In the authoritarian regimes of Eurasia, the main issue is the legitimacy of the strongmen, whose claim to power is based on the central promise “I protect you.”. Chinese President Xi Jinping has understood this and, accordingly, is taking drastic measures against the spread of the virus regardless of the costs. However, his counterparts in Thailand, the Philippines and Brazil have treated control of the disease lightly and are now being lashed out at by their own supporters. The question of whether, in the eyes of his voters, President Donald Trump lives up to his central promise to protect America from external threats is likely to have a decisive impact on the outcome of the American elections.

An international pandemic cries out for a coordinated global response. So far, however, each nation has pursued a solo effort.

While the corona crisis may be disenchanting populists in government, it could be just what their counterparts in opposition have been waiting for. In the eyes of many citizens, the democratic states already lost control in the crises of 2008 and 2015. Decades of austerity policies and of health care systems cut back to the absolute minimum have hollowed out state structures; many people worry whether their nations will still be able to cope with major crises. In many countries, the public mood is turning against the free movement of money, goods and people.

Many Italians have long feared to be among the losers of globalisation and the euro. Now come the emergency measures, the economic shock and yet another refugee crisis. The Lombard right-wing populist Matteo Salvini is not the only one who knows how to use the ingredients of “open borders, dangerous foreigners, corrupt elites, and defenseless states” to mix a toxic brew. Make no mistake, the liberal democracies of Western Europe are under scrutiny. In the midst of a right-wing populist revolt, democrats must now prove that they can and will protect the lives of all citizens.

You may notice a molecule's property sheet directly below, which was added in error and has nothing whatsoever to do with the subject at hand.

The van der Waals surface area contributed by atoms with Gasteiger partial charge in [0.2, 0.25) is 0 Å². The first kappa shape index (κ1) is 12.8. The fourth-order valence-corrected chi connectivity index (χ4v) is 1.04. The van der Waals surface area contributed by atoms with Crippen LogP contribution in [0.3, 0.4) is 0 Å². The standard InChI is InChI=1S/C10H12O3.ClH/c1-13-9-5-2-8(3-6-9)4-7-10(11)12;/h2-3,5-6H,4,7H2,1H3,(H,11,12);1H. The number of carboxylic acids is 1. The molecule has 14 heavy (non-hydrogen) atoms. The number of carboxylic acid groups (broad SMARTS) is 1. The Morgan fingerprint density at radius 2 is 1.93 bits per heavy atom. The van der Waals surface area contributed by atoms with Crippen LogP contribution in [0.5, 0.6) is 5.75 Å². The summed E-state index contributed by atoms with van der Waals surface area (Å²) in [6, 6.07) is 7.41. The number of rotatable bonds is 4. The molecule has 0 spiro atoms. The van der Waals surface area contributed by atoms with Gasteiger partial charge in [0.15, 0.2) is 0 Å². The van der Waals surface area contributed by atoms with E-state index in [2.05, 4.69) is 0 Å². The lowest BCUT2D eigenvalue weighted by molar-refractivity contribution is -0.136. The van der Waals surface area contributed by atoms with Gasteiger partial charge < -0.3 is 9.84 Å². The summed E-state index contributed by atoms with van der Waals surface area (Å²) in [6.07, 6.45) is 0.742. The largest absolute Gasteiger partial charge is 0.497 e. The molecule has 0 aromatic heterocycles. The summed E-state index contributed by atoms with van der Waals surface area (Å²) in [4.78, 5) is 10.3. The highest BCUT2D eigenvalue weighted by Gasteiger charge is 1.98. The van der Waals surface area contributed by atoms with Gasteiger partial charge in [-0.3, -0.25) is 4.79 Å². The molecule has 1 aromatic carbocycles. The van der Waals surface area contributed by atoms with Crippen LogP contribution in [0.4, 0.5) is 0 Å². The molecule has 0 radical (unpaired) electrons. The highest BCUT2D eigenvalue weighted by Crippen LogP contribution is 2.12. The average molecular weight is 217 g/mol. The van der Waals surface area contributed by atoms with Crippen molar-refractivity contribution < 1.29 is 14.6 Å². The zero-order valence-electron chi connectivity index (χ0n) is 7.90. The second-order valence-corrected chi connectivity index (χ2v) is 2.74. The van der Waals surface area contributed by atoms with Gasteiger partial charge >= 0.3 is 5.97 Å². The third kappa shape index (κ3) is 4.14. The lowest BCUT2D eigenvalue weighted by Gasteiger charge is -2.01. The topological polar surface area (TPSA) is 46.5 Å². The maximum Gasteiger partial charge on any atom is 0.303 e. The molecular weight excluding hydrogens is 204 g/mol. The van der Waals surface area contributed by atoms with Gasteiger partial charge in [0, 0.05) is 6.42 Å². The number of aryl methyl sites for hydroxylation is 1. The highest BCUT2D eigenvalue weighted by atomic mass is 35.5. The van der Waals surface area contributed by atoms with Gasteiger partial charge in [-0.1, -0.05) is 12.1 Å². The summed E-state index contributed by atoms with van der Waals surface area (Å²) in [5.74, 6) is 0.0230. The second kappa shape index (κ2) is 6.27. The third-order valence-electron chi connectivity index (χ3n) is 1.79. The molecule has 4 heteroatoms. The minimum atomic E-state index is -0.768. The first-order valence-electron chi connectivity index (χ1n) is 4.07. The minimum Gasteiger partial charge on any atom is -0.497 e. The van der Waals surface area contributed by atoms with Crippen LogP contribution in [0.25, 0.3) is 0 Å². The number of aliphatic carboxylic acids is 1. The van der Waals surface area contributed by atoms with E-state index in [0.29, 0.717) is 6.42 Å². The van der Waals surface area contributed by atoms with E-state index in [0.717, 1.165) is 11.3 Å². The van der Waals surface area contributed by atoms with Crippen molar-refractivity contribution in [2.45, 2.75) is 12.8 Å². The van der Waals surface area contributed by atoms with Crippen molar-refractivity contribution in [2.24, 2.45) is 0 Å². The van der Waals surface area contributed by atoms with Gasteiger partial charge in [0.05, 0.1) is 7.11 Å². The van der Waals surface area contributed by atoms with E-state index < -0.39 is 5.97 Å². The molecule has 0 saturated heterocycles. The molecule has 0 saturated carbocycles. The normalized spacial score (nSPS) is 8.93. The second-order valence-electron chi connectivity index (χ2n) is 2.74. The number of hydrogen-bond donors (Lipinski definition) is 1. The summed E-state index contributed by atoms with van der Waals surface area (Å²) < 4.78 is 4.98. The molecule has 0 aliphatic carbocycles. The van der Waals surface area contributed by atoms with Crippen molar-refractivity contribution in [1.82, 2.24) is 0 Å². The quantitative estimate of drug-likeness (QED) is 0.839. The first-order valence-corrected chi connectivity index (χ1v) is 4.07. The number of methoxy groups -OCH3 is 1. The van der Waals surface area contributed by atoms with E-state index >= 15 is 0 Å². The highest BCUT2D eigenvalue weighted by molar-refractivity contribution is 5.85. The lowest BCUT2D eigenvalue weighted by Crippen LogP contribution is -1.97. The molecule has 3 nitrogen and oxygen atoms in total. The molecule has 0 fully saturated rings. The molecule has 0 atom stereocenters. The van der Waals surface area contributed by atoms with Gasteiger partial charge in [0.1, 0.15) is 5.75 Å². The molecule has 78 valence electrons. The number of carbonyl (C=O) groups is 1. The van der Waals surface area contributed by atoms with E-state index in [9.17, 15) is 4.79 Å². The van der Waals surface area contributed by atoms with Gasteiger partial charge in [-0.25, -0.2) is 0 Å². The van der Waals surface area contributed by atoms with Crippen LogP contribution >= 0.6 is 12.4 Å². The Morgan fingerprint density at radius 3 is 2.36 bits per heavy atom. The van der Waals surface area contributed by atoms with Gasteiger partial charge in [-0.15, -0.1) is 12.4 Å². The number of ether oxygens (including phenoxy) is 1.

But how far can individual liberties be restricted? How long should the state of emergency last? Would Western societies tolerate drastic measures like those in China? Should they, like the East Asians, give priority to the collective over the individual? How can the rate at which the disease is spreading be slowed down if citizens do not adhere to the recommendations on “social distancing?” And what does solidarity with others mean when the only thing we can do is to isolate ourselves?

Each Nation on Its Own

An international pandemic cries out for a coordinated global response. So far, however, each nation has pursued a solo effort. Even within Europe there is a lack of solidarity. As in the euro crisis and the refugee crisis, Italy in particular feels that its partners have let it down. China cleverly took advantage of the lack of European solidarity and sent a plane to Italy, its Belt and Road partner country, loaded with medical supplies. In the meantime, Berlin has recognized the geopolitical dimension of the dual crises – coronavirus and refugees – and is concerned about the attempts by external powers to divide Europe. The export ban on medical protective equipment was eased again and Italy was assured of emergency aid in the form of one million face masks. More importantly, the European Stability Pact was suspended to give Italy enough fscal breathing room to save its economy.

The crisis is another stress test for the already heavily burdened transatlantic partnership. Trump’s decision to isolate the United States from its European allies without consulting them has sent a clear signal. The American attempt to take over CureVac, a company based in Tübingen, to secure the vaccine exclusively for the United States, even escalated into a heated dispute with Berlin. Any joint, coordinated crisis response is hardly conceivable under these conditions. In the West, the byword so far has been ‘Every man for himself.’

Curevac in Tübingen. (Dktue, CC0, Wikimedia Commons)

At the global level, the new conflicts between major powers are fuelling the crisis even more. The oil price war in particular is driven by geo-economic motives. The conflict between Saudi Arabia and Russia raises questions about the survival of the OPEC cartel. The big loser in the historic drop in prices could ultimately be the heavily indebted American shale oil industry. So if cheaper prices at the petrol pumps are really a blessing, as the US President promised, depends on who can endure this war of attrition the longest. In any case, Russia and Saudi Arabia have a key interest in knocking out their debt-financed American competitor.